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South Africans want to stay in SA, according to Global Workforce Study

South Africans are significantly less willing to relocate to a new country physically than in 2018, according to a new study Decoding Global Talent, Onsite and Virtual by Boston Consulting Group (BCG) and The Network, including local partner organisation CareerJunction. The study included almost 209,000 participants in 190 countries and 1,421 in South Africa.

Decoding Global Talent, Onsite and Virtual is the third core publication based on BCG and The Network’s ongoing research into worker mobility and worker preferences. 

The study shows that the pandemic has had a major impact on people’s attitudes toward work abroad, reducing their interest generally and inclining them towards countries that have done the best job of containing the coronavirus.

Only 59% of South Africans are willing to move to another country for work, which is down from a 72% willingness level in 2018. Young and highly educated South Africans aren’t willing to move abroad either: only 56% of young people and 61% of highly educated people in the country said they would be willing to relocate.

“This is in line with the global trend of decreasing mobility – which is likely due to the pandemic, but also because of tighter immigration and less welcoming policies by some of the big destination markets,” says Rudi van Blerk, Principal and Recruiting Director at Boston Consulting Group, Johannesburg.

However, people in some of the most sought-after job roles are still extremely mobile and willing to move and work abroad; these include digitalisation and automation (85%), science & research (78%), law (76%) and IT (74%). “This could indicate a risk of brain drain in these fields, where employers typically struggle to fill roles,” says van Blerk.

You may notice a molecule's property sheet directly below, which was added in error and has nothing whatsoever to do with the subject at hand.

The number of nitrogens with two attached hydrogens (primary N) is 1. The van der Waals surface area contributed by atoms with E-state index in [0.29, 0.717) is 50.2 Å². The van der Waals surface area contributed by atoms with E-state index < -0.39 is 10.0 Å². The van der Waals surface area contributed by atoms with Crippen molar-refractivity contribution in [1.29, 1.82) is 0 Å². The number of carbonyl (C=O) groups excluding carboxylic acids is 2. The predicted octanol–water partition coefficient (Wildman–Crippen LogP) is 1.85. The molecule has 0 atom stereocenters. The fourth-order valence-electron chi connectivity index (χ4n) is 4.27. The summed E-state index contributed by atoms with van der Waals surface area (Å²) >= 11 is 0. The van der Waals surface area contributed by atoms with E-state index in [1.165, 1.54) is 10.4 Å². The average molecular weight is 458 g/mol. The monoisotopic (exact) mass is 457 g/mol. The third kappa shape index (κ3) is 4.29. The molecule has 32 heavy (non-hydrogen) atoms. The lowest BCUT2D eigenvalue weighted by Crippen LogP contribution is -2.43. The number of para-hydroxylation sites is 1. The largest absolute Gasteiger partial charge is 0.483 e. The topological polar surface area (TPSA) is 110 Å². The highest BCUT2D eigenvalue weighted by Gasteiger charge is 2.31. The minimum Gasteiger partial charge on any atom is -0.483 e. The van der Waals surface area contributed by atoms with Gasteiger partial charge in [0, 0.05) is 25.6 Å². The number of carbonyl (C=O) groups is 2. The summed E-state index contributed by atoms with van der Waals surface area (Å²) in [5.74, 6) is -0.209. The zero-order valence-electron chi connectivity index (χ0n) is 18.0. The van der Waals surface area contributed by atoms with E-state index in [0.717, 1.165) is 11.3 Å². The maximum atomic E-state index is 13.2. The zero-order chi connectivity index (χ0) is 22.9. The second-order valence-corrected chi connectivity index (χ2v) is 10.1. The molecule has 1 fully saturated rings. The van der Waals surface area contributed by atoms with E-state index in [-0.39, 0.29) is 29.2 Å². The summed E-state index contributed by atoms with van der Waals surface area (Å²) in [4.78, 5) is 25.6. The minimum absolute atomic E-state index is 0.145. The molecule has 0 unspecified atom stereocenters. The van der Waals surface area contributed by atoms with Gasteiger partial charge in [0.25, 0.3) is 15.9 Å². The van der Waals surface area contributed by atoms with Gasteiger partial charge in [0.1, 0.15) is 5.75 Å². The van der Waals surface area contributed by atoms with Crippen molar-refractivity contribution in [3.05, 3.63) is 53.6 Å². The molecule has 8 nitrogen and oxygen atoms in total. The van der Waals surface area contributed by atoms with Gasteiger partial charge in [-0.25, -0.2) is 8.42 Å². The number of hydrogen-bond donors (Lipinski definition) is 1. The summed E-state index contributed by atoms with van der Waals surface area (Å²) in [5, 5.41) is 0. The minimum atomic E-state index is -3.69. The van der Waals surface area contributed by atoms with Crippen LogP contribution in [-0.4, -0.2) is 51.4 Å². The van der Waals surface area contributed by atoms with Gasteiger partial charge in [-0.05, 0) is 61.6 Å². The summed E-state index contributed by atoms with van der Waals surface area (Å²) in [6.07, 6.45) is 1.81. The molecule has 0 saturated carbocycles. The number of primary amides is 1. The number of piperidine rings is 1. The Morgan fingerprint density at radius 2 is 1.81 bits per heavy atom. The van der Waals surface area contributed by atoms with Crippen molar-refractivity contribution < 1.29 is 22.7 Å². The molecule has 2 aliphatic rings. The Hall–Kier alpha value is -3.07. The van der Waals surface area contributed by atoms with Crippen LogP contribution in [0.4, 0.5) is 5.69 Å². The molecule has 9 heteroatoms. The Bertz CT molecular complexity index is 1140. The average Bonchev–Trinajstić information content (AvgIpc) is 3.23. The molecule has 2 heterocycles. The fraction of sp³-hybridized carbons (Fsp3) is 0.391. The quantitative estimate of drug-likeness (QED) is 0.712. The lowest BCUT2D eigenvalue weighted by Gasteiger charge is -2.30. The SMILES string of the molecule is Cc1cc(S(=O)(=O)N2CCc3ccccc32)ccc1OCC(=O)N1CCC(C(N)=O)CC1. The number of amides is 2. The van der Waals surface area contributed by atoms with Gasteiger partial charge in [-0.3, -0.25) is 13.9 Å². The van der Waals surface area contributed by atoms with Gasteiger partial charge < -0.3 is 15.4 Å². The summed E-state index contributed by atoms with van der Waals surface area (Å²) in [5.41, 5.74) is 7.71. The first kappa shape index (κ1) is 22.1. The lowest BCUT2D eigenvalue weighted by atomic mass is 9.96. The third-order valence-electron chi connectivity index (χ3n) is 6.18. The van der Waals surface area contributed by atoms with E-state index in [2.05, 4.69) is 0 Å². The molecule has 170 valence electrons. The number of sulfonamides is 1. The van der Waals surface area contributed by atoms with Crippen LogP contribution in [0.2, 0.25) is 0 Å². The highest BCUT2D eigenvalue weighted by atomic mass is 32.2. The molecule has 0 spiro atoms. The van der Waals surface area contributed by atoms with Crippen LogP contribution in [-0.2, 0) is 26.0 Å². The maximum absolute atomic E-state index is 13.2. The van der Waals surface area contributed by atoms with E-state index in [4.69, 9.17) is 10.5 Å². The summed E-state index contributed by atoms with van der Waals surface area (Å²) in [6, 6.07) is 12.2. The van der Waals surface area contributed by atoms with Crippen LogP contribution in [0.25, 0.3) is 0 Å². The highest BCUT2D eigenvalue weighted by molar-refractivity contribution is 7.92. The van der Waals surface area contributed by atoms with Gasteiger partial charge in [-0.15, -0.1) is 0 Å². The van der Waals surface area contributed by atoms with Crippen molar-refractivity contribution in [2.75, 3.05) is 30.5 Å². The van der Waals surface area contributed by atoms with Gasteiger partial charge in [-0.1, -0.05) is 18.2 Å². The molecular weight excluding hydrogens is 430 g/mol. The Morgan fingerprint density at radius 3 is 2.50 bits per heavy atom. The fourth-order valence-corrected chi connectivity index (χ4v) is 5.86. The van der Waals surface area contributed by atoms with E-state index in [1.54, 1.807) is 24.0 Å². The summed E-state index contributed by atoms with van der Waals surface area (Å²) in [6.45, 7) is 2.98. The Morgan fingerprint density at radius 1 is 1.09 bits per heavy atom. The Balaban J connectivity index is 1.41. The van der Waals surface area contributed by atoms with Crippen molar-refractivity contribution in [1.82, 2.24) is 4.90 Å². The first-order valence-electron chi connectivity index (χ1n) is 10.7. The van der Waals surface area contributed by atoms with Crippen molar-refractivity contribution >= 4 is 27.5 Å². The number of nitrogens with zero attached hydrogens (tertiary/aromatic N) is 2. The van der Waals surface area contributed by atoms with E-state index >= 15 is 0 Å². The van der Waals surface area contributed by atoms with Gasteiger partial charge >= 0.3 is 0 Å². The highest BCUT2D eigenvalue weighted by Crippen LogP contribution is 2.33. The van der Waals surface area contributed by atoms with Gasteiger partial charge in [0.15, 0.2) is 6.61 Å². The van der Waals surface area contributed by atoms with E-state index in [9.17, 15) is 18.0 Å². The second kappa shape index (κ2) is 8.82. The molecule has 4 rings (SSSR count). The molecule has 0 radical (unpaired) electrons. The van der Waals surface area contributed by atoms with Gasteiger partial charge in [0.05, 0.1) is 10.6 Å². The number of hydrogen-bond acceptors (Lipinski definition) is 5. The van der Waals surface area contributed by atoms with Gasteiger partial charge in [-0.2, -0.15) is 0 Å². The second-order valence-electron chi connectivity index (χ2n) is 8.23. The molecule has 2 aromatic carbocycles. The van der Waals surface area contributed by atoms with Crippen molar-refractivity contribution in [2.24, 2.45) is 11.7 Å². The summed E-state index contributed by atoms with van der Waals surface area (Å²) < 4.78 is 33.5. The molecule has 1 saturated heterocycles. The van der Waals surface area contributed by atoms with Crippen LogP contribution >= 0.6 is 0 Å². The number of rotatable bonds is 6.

The United States remains the number one destination where people from South Africa would move to, but the next most popular destinations have shifted slightly. The United Kingdom overtook Australia, and New Zealand and the United Arab Emirates are also more popular targets than 2018, moving up a spot to fifth and sixth respectively. “This is also in line with global trends, with Asian and Middle East destinations growing in popularity, likely due to their comparably better management of COVID,” van Blerk says.

Overall attractiveness of South Africa to global workers dropped slightly, from ranking 40th in 2018 to 45th in 2020, but the country remains an attractive destination for other African countries such as Zambia, Angola and Gabon, as well as the Netherlands and United Kingdom internationally.

A New Kind of Mobility

While there is less willingness now to pull up stakes and move to a foreign country, the survey shows a high level of enthusiasm for virtual mobility – staying in one’s home country while working for a foreign employer.

“Workers in the whole of Africa have shown that they are very open to working remotely for a foreign employer,” says Wiebka Cooper, Operations Manager at CareerJunction, The Network partner organisation that assisted with the survey in South Africa. “Remote working has grown significantly as a trend because of the pandemic and offers opportunities for workers to advance their careers even with international companies without needing to relocate. 

South Africans have also shown their interest in virtual mobility, with 73% saying they are open to work for an international remote employer, compared to the global average of 57%. The US, UK and Australia are the top destinations where South Africans would look for remote employers – the same as the top target destinations for physical relocation.

“This may have interesting implications: Africa could emerge as a possible virtual talent pool for Western companies – especially for European employers, who don’t need to deal with much time difference when employing African talent remotely,” says van Blerk. “This could be a good opportunity for South African workers to gain global work experience, build their career, and get better compensation – without having to worry about visas or relocation costs. However, this could present the risk of virtual brain drain for the South African economy.”

The report also describes the challenges companies face in offering remote international employment—including cultural integration and the securing of visas—and highlights some early solutions.

The data gathered for Decoding Global Talent, Onsite and Virtual provides insights into worker attitudes by gender, age, education level, level of digital skills, and position in the job hierarchy. This data will be at the core of two more reports that BCG and The Network will publish in the coming months as part of this year’s research. The second report will focus on new work models in the wake of COVID-19, and the third will explore changes in people’s career prospects and expectations.

A copy of the first report can be downloaded here; an online summary of the report is here.

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